John Harvey’s article, Why You Should Love Government Deficits is correct. But since it is focused on government deficits, it ignores other major economic elements, thus opening to critique. It is more or less true, presuming that all expenditure investments by government are equal in terms of ROI (return on investment), which they are not. The ROI varies.
Giving money to hoboes to buy bread is generally low ROI. (Feeding hoboes isn’t always low ROI. Think of refugee children who might go on to become physicists, or those unemployed through no fault of their own.) Spending money to build new infrastructure generally is high ROI. (But not always. Think of a road that doesn’t need resurfacing but is anyway. No net increase in utility value occurs.)
The article also could be interpreted to imply that government deficits are how money is created, which it is not. But it is part of the mechanism. I’ll explain.
Most business people are quite clear that money and wealth (or value) are not the same thing. Mark Twain got this concept across 123 years ago in “A Connecticut Yankee in King Arthur’s Court”. Money is the abstract symbol we use to represent value. There is a long history of success by religious communism and community (e.g. Hutterites, Shakers, Amanites, Oneida, Mennonites, etc) which generated great wealth without internal money. Such communities are generally so successful that as an example, in the Hutterite’s case, Canadian law barred them from buying property until quite recently.
The primacy of social capital is ignored by most mainstream economists, who presume all social/government systems are equally capable of generating wealth. And yet, differences in social capital explain why just pouring money into a place doesn’t necessarily work. For an economy to work also requires some form of regulation of behavior. In secular society that regulation is through the system of law, with social and cultural norms the foundation for observing the law.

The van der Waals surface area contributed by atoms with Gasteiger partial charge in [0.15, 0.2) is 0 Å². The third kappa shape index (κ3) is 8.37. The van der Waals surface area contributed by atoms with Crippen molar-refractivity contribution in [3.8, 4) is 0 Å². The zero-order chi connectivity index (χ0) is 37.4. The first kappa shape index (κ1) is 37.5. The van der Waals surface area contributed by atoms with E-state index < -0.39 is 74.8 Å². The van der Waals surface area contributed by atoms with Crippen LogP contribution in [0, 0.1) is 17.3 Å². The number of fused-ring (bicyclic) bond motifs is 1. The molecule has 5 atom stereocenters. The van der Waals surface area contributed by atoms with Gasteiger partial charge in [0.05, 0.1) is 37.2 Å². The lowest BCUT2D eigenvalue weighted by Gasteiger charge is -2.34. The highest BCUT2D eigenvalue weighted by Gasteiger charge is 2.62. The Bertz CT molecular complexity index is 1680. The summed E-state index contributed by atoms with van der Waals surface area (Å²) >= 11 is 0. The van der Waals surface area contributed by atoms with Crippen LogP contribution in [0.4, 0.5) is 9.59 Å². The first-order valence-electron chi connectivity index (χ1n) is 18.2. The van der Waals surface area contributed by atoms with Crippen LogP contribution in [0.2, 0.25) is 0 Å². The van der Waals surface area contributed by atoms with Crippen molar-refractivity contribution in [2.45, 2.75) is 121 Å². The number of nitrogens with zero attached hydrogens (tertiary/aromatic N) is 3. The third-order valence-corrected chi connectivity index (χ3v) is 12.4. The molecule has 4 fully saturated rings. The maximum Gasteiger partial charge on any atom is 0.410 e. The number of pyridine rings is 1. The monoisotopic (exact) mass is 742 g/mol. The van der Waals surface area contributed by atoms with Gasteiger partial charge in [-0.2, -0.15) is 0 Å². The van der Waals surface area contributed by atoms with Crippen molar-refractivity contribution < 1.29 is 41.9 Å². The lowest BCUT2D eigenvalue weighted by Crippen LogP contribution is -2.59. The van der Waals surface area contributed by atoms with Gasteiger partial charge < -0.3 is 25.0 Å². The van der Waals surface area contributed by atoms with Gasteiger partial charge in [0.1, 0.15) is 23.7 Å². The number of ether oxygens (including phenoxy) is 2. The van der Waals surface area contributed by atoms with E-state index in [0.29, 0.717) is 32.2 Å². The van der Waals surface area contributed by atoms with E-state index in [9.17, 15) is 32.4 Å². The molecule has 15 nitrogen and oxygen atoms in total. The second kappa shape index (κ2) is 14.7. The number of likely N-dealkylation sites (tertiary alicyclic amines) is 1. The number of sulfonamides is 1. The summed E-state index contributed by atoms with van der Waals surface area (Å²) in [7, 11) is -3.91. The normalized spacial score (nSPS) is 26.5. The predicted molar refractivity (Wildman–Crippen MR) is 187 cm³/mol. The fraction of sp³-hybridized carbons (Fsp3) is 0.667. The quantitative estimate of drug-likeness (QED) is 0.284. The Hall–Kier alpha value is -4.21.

The second primary way money is created is banking and stocks. In both banking and the stock market money is created by the private sector. In banking this occurs through loans. The maximum multiplier available is 1/r where r is the reserve ratio to capital. Usually it’s about 20, which means that 20 times the amount of money originally deposited is created in the system by loans. But since loans are demand driven by creditworthy borrowers, without borrowers, the multiplier collapses. It is an extremely common fallacy to attempt to drive loan activity by providing more capital, or lowering interest rates. Without borrowers there are no loans, and thus no follow-on activity, no matter what you do.
And that is where something like large government investment or spending comes into play. If the government spends $1 billion in seed money on projects that create a high level of new value, that creates huge amounts of money. Employees get paid and spend on many things. Prime contractors buy from subcontractors. There are jobs for highly educated people. In theory, spending $1 billion could result in nearly $21 billion ($20 billion + the original $1 billion spent – cash outside the banking system) in the economy when there is a 5% reserve ratio. In practice, based on empirical evidence it gets stuck at about 5 for long periods although some banks do max out their ratio. As everyone who deals with a bank knows, loan qualification takes time. Things take time to build up. But still, that extra $5 billion is how we can pay off those treasury notes with money left over.
The stock market is the other place that money is created. But stock market money creation occurs out of apparent nothing. What stock value measures is the market’s pricing of the probable utility value (e.g. goods and services) that the company provides. Definitely, those can get out of whack and Facebook is a current case in point. But, nevertheless, it is the market’s slapdash measurement of the utility value creation of companies that underlies our acceptance that the value of all stock certificates is approximately the price of the last trade.
Without these engines of money creation in the private sector, the only way money could appear is by fiat declaration of the government. The government does this to a limited degree. The system of treasuries that we use is a brake on that mechanism, our method of linkage of government fiat creation to the utilty value creation economy.
I have little doubt that Professor Harvey understands this. When writing an article though, one necessarily focuses on one aspect. In this case, I think that focus makes some readers cautious. They read and although it makes sense, something feels like it’s missing. So I thought I would attempt to touch on basics of the rest of the mechanism. (Admittedly, incompletely.)
The presentation of MMT tends to ignore these mechanisms of money creation. MMT also tends to ignore social capital and the underlying value economy. I think this makes many people uneasy when they read things like Professor Harvey’s article.